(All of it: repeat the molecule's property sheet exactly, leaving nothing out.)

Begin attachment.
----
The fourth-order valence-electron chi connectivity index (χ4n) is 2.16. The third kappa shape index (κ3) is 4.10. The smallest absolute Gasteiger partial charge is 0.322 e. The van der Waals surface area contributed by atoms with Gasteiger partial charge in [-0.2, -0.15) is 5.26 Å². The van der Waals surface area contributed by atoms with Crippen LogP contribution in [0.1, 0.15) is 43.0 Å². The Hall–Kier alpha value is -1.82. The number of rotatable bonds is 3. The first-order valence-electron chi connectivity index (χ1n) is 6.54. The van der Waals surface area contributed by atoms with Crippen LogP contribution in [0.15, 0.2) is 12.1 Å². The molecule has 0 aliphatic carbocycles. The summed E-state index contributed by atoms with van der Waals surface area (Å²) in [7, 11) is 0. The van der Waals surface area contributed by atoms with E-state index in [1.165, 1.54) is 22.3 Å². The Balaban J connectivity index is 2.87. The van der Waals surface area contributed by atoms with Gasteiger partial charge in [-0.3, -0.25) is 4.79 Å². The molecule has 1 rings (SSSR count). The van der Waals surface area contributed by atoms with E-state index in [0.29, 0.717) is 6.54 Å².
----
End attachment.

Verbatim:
The fourth-order valence-electron chi connectivity index (χ4n) is 2.16. The third kappa shape index (κ3) is 4.10. The smallest absolute Gasteiger partial charge is 0.322 e. The van der Waals surface area contributed by atoms with Gasteiger partial charge in [-0.2, -0.15) is 5.26 Å². The van der Waals surface area contributed by atoms with Crippen LogP contribution in [0.1, 0.15) is 43.0 Å². The Hall–Kier alpha value is -1.82. The number of rotatable bonds is 3. The first-order valence-electron chi connectivity index (χ1n) is 6.54. The van der Waals surface area contributed by atoms with Crippen LogP contribution in [0.15, 0.2) is 12.1 Å². The molecule has 0 aliphatic carbocycles. The summed E-state index contributed by atoms with van der Waals surface area (Å²) in [7, 11) is 0. The van der Waals surface area contributed by atoms with E-state index in [1.165, 1.54) is 22.3 Å². The Balaban J connectivity index is 2.87. The van der Waals surface area contributed by atoms with Gasteiger partial charge in [-0.3, -0.25) is 4.79 Å². The molecule has 1 rings (SSSR count). The van der Waals surface area contributed by atoms with E-state index in [0.29, 0.717) is 6.54 Å².